Responsive web design, or RWD as it is popularly known, is a new way to website creation. Using fluid grid technology, this technique adjusts the website’s design and layout as well as the functionality according to the dimensions of the device.
In a nutshell, this technology can understand which type of device are you using, like desktop computer, laptop, tablet or mobile, and can reallocate the element’s relative positions to fit properly into your device. Thus, the overall appearance of the website is preserved.
As many websites were not coded for this, the programmers were struggling to please the customers who come from different devices and like the best user experience possible.
The RWD solution is very appealing because a company need to build and manage only one website. This fact has earned RWD such a huge fan following. Recently Pete Cashmore, CEO of mashable.com, explained why they have shifted for RWD as well. That voice isn’t alone as many other webmasters and thought leaders alike are echoing the same belief. There are lots of case studies readily available to show how RWD is helping companies to cope up with the plethora of devices.
RWD, like every other radical change, has its followers and haters. People who love it claim that it is the present and future of web designing, this is the way every website should be built, this is how we can serve every purpose without building a site for every purpose. They claim it should become a standard practice.
The opponents, however, tell a different story. They point out the difficulties RWD has in implementation. There are many important drawbacks which RWD has must be considered and thus RWD can’t be the cure-all medicine for the web development related needs of present age.
We can discuss both side of the story and determine how much water which side holds.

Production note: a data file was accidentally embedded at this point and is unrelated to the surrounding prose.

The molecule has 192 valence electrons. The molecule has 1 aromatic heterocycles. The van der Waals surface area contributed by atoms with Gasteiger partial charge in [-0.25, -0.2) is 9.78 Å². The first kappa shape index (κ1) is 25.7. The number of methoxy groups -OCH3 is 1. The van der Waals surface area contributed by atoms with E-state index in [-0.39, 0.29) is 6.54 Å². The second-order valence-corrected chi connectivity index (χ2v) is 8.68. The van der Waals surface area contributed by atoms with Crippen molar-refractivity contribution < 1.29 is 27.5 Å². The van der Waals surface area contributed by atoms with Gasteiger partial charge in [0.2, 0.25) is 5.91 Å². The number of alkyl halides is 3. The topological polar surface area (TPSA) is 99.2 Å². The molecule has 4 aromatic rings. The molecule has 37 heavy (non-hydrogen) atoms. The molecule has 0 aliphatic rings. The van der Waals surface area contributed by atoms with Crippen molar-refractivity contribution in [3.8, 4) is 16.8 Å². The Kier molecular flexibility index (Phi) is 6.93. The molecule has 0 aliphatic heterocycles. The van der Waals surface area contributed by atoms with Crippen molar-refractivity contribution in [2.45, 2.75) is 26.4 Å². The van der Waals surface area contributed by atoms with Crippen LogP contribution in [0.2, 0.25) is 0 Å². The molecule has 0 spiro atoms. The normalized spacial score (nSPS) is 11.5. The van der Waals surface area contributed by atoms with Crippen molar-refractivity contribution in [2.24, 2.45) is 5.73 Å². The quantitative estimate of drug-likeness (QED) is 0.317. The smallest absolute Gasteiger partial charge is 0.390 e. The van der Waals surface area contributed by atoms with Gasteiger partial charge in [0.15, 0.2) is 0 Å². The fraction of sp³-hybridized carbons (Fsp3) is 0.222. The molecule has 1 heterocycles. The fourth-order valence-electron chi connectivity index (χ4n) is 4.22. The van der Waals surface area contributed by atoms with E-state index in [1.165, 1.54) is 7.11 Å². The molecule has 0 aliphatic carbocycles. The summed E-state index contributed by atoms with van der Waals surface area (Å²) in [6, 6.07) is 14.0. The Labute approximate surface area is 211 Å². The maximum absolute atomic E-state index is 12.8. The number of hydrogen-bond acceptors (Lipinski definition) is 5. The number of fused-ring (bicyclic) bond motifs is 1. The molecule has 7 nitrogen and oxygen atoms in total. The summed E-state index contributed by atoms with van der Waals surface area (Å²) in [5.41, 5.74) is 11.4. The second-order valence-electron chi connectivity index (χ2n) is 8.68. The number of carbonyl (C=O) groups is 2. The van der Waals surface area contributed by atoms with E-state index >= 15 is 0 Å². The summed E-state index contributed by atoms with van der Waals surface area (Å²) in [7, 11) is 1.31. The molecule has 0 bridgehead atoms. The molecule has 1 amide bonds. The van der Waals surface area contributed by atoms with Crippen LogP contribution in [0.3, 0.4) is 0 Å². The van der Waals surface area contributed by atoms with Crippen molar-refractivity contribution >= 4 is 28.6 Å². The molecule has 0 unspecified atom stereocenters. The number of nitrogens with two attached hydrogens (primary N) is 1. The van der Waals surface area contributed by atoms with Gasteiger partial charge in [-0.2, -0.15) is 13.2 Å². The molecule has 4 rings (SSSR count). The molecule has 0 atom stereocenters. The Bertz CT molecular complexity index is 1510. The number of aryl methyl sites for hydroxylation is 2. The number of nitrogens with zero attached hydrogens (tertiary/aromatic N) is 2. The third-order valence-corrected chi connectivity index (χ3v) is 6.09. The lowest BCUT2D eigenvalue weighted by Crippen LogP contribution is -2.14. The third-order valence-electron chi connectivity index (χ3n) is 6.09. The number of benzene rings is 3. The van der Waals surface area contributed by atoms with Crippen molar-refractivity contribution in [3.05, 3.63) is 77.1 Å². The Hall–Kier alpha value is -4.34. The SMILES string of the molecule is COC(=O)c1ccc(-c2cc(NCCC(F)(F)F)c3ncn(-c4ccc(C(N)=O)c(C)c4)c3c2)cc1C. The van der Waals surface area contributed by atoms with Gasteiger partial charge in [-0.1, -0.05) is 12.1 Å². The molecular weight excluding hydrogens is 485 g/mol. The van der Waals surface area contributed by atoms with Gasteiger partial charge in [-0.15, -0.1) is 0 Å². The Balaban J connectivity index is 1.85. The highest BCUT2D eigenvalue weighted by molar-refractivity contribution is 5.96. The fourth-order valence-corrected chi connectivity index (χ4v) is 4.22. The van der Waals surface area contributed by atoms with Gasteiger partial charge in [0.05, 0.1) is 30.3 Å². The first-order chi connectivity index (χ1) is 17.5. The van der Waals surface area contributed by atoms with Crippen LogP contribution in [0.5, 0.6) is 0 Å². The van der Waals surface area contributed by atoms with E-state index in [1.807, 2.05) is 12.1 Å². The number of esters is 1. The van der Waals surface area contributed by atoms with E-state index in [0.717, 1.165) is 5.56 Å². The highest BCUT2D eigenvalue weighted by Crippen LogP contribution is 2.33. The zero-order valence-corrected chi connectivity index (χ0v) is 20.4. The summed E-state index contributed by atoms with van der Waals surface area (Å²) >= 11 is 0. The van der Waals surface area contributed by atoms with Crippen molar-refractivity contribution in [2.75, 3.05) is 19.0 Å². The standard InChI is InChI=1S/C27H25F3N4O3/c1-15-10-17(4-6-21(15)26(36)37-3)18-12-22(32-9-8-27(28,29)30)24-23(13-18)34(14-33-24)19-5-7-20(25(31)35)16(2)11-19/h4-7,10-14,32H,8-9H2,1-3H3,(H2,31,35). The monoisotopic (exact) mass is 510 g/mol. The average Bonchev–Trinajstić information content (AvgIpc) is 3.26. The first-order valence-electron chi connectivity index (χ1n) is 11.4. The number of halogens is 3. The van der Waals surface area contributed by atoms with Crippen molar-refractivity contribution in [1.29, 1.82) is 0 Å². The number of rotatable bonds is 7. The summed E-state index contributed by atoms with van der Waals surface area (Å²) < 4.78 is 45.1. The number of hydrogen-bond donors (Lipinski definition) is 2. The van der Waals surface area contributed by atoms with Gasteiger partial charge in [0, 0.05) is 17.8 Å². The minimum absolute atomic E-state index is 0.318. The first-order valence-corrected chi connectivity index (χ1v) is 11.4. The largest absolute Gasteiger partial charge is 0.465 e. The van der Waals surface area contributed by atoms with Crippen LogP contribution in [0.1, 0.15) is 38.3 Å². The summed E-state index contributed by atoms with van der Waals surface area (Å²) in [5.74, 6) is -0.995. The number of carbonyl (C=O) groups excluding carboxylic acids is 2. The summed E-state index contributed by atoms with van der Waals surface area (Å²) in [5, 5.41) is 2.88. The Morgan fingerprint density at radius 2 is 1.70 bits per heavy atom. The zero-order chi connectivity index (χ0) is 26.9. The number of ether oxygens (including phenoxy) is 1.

The most popular advantage of RWD is, as cited by many supporters, that you can build one website and serve almost every device under the sun. Be it a desktop PC a laptop, a Netbook an eBook reader, a tablet, a Smartphone or even a phablet, your site will load perfectly in every device. The site content, images, tables, navigation and other design element will have the effect of RWD and nobody needs to zoom or slide to get the total view of your site. If the user is happy, it is more probable that he will return to the site.
The other major advantage is you don’t need to put extra effort for each version of the website. It can be updated at one centralized place, like other normal websites, and the change will reflect on every format or version of the site. The same CMS you need to learn and its just one.
But alas! Nothing is perfect in this world. Thus, RWD has its own fair share of drawbacks as well. Let us present those too.
RWD fetches the same webpage elements to every device. However, depending on the device, the need of the user might be different. The mobile user of the site, who has at max 4 inches of display, might need a more concise version of the website. For example, when surfing a eCommerce site, the mobile users need to see the deals without much forewords, thus the promotions must be presented to him directly. However, RWD can’t do this easily, as of now.
RWD also performs poorly in page load time factor. As RWD loads all the images, tables and other heavy contents of a webpage without modifying or removing anything, in flaky mobile internet connection, it can make the page load really slow.
Responsive Web Design is also a process involving much cost, time and effort. You generally need to do a complete overhaul of the total existing site. A few lines of code can’t be injected to make a site responsive. Thus, it might take months to successfully build and launch a proper responsive site.
RWD is outright wrong choice for eCommerce portals. In case of ecom sites, it is better suited to build a mobile and tablet app. If you are bent on making a site, you should consider making a mobile version of the site.
Pushpendra Shukla works for IT Chimes and specializes in Website Structure and related activities. His present interest lies in E-Commerce & Responsive Websites Development. With an experience of half a decade in this industry, he is a known figure internationally and often shares his expertise, inputs and thoughts on various online platforms.